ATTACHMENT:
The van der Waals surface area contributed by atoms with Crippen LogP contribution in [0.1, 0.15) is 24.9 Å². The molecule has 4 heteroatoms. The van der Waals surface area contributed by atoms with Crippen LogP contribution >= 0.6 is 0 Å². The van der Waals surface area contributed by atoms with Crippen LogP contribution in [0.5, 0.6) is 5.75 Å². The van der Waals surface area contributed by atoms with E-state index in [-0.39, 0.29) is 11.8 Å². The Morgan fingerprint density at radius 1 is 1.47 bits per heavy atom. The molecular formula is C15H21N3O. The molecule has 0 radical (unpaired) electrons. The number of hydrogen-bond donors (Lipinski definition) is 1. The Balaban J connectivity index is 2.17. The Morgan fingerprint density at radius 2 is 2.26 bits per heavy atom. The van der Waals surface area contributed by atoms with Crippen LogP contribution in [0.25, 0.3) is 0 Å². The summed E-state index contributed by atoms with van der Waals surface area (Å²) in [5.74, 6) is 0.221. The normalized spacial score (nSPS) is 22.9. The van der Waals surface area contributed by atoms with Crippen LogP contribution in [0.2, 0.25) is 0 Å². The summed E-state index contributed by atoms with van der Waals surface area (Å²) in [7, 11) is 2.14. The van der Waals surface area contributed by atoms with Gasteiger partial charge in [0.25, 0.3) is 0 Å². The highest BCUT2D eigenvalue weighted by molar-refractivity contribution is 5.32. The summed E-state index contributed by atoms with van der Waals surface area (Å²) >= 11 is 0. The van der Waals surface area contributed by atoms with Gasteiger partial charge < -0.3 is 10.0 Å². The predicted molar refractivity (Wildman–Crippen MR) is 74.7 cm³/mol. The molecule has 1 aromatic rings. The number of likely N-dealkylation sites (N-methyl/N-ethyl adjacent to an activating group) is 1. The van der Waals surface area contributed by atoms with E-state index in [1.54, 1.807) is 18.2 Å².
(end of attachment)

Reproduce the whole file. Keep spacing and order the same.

The van der Waals surface area contributed by atoms with Crippen LogP contribution in [0.1, 0.15) is 24.9 Å². The molecule has 4 heteroatoms. The van der Waals surface area contributed by atoms with Crippen LogP contribution >= 0.6 is 0 Å². The van der Waals surface area contributed by atoms with Crippen LogP contribution in [0.5, 0.6) is 5.75 Å². The van der Waals surface area contributed by atoms with E-state index in [-0.39, 0.29) is 11.8 Å². The Morgan fingerprint density at radius 1 is 1.47 bits per heavy atom. The molecular formula is C15H21N3O. The molecule has 0 radical (unpaired) electrons. The number of hydrogen-bond donors (Lipinski definition) is 1. The Balaban J connectivity index is 2.17. The Morgan fingerprint density at radius 2 is 2.26 bits per heavy atom. The van der Waals surface area contributed by atoms with Crippen LogP contribution in [0.25, 0.3) is 0 Å². The summed E-state index contributed by atoms with van der Waals surface area (Å²) in [5.74, 6) is 0.221. The normalized spacial score (nSPS) is 22.9. The van der Waals surface area contributed by atoms with Crippen LogP contribution in [0.2, 0.25) is 0 Å². The summed E-state index contributed by atoms with van der Waals surface area (Å²) in [7, 11) is 2.14. The van der Waals surface area contributed by atoms with Gasteiger partial charge in [0.25, 0.3) is 0 Å². The highest BCUT2D eigenvalue weighted by molar-refractivity contribution is 5.32. The summed E-state index contributed by atoms with van der Waals surface area (Å²) >= 11 is 0. The van der Waals surface area contributed by atoms with Gasteiger partial charge < -0.3 is 10.0 Å². The predicted molar refractivity (Wildman–Crippen MR) is 74.7 cm³/mol. The molecule has 1 aromatic rings. The number of likely N-dealkylation sites (N-methyl/N-ethyl adjacent to an activating group) is 1. The van der Waals surface area contributed by atoms with E-state index in [1.54, 1.807) is 18.2 Å².